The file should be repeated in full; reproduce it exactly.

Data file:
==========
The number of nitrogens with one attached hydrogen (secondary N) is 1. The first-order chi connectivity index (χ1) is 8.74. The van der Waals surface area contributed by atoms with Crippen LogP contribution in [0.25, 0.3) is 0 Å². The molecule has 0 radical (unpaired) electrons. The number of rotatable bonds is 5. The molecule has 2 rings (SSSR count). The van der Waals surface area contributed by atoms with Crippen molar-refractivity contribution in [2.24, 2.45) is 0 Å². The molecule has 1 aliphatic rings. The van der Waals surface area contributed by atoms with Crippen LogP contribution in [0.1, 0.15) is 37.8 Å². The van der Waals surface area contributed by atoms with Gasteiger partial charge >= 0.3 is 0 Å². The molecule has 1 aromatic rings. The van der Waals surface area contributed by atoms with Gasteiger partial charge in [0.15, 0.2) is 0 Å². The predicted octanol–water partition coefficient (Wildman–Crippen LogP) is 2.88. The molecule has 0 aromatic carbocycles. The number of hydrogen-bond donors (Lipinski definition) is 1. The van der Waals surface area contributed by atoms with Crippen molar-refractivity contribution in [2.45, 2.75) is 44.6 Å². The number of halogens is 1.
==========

The number of nitrogens with one attached hydrogen (secondary N) is 1. The first-order chi connectivity index (χ1) is 8.74. The van der Waals surface area contributed by atoms with Crippen LogP contribution in [0.25, 0.3) is 0 Å². The molecule has 0 radical (unpaired) electrons. The number of rotatable bonds is 5. The molecule has 2 rings (SSSR count). The van der Waals surface area contributed by atoms with Crippen molar-refractivity contribution in [2.24, 2.45) is 0 Å². The molecule has 1 aliphatic rings. The van der Waals surface area contributed by atoms with Crippen LogP contribution in [0.1, 0.15) is 37.8 Å². The van der Waals surface area contributed by atoms with Gasteiger partial charge >= 0.3 is 0 Å². The molecule has 1 aromatic rings. The van der Waals surface area contributed by atoms with Gasteiger partial charge in [0.15, 0.2) is 0 Å². The predicted octanol–water partition coefficient (Wildman–Crippen LogP) is 2.88. The molecule has 0 aromatic carbocycles. The number of hydrogen-bond donors (Lipinski definition) is 1. The van der Waals surface area contributed by atoms with Crippen molar-refractivity contribution in [2.45, 2.75) is 44.6 Å². The number of halogens is 1.